How spin failed to deflect the heat on Norfolk’s burning issue, as sparks flew over King’s Lynn incinerator plans

Norwich didn't want an incinerator. Nor does King's Lynn. But spin doctors claimed their market research shows Norfolk's in favour of the plan - as leaked documents revealed how they tried to undermine a council poll that delivered a resounding 'no' vote.

Cory Wheelabrator knew it would have a mountain to climb when West Norfolk council published the results of its poll asking local people whether they wanted an incinerator to be built at Saddlebow.

Votes taken by a show of hands at public meetings in towns and villages from the Fens to the coast had been almost unanimously against it.

Cory's messages were failing to stick, despite engaging PPS – a �140-an-hour PR firm to get the community back on-side.

On Valentine's Day, many people in West Norfolk got more than a card in the post. Ballot papers were dropping onto their doormats asking for a simple yes or no vote – tick here if you want it, tick here if you don't.

In an internal briefing paper, obtained by the EDP, PPS's Paul Kelly explained how the referendum had moved the goalposts and what damage limitation would be needed when the result was announced.

Mr Kelly warned that Cory Wheelabrator's response would be 'critical to [the] overall credibility of the project' and even whether the incinerator planning application succeeded.

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Until now, the paper went on, the PR strategy had been 'open and measured'.

'The referendum has tended to complicate this approach by the simple reason that it cuts across the normal consultation process and simplifies the isssues involved to an unhelpful degree,' it said.

Cory had decided not to participate in the referendum, claiming the question contained within did not reflect the complexity of the issues at stake.

'We need to suggest that our absence from the referendum undermines the moral value of it and it carries no legal value in any event,' said Mr Kelly.

Instead of taking part in the council poll – by providing the arguments in favour to sit alongside the arguments against on the ballot paper – Cory would carry out its own market research, using its own questions.

'We need to publish the results of the survey and be unrepentant as to why we did it because the council gave us no choice,' adds Mr Kelly. 'We might want to offer the borough council a chance to see our research results (depending how they look).'

Cory engaged the polling organisation ComRes to carry out its own survey. They contacted 1,751 adults between February 17 and February 22. Some of them complained that the questions were one-sided.

One woman who contacted the EDP said: 'They were exceptionally leading, you didn't have a choice really.'

When the EDP asked Cory for the questions, they refused to supply the wording.

Releasing its results minutes before West Norfolk published its figures, Cory said its research showed 65pc of Norfolk people were in favour of the incinerator, but 63pc of people living in Lynn were against it.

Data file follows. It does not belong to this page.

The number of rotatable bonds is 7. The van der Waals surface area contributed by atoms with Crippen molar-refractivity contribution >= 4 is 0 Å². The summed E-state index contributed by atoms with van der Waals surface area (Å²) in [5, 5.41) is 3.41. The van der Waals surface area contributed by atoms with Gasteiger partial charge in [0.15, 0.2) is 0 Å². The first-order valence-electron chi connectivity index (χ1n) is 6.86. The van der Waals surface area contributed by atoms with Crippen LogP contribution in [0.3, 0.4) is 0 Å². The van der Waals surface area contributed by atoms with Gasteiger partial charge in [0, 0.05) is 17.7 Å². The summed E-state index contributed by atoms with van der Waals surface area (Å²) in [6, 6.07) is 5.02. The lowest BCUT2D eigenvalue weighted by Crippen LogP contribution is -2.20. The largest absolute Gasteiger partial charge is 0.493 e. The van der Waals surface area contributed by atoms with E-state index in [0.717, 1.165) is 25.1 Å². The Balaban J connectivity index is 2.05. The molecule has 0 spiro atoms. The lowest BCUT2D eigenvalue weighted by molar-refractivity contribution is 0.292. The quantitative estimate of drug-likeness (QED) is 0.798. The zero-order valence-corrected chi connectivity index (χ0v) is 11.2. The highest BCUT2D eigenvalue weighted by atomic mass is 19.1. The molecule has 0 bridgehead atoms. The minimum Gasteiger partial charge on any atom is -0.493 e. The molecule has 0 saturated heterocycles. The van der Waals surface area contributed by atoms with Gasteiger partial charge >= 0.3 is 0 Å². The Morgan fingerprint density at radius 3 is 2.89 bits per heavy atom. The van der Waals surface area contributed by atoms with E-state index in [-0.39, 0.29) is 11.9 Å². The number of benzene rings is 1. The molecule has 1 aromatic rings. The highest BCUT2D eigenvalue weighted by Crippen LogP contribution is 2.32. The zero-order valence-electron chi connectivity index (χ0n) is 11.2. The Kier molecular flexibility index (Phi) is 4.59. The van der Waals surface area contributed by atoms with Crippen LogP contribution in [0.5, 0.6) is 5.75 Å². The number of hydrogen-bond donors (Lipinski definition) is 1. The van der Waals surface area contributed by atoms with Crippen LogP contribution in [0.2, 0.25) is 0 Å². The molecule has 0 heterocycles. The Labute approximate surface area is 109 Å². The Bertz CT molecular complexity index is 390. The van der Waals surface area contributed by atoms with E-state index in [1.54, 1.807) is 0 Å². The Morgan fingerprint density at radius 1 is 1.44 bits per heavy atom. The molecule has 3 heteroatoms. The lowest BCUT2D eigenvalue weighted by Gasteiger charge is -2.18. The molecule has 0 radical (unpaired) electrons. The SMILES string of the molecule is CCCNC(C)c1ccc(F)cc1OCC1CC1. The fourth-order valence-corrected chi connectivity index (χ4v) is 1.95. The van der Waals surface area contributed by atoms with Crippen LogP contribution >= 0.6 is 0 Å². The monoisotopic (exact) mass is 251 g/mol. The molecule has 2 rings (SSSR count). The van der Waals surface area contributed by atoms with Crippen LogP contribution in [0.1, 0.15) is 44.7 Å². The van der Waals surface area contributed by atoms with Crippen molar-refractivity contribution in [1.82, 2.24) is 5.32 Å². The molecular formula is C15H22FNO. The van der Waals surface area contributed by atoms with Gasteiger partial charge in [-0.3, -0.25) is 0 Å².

Meanwhile, just over 70,000 people took part in the council's poll. Nearly 93pc – 65,516 of them – said they didn't want the incinerator. West Norfolk council is Tory run, but doesn't dance to County Hall's tune. It led the successful campaign against a Norfolk super-council, harnessing the community's anger at plans to rule the west of the county from Norwich.

There are similarities here. In private, senior councillors and officials say the incinerator is being railroaded through without the opinions of the community being taken on board.

'If I've learned one thing from politics, it's that the people are rarely wrong,' one said yesterday.

The county council will make the final decision over the incinerator. But the feeling at West Norfolk's King's Court HQ yesterday was that the 'no' vote was so resounding that it cannot be ignored.

That may well be what its leader Nick Daubney has to say when he addresses the county council cabinet on Monday. Mr Daubney learned he'd be invited to address the meeting from yesterday's EDP.

Monday is a potential milestone, as the council decides whether to award Cory Wheelabrator the 25-year contract to build and operate the incinerator.

Local MPs are calling for a rethink over Norfolk's entire waste disposal plan. They say the results of the West Norfolk poll are too decisive to be ignored. Cory Wheelabrator's PR advisors are angling for a 'success bonus' if the incinerator plan goes ahead.

When asked about the leaked documents, Cory said: 'We were very disappointed that private and confidential documents were sent to the media by an opposition group.

'This document was simply a draft for an internal conference call to decide a way forward. Some of the recommendations contained in it were adopted and some were not – this is to be expected from any recommendations and we stand by our consultants.

'The context for the draft document was that we were not happy about the poll. We have always said that we thought the poll was ill conceived as the question was neither accurate nor neutrally phrased and it was conducted before our planning and environmental permit consultations had been completed.

'We therefore felt that the moral value of the poll was undermined and faced with this we needed to decide how to respond, as the issues that needed to be communicated are very complex.'

North West Norfolk MP Henry Bellingham said Tuesday was 'an extraordinary day'. Monday could turn out to be even more extraordinary.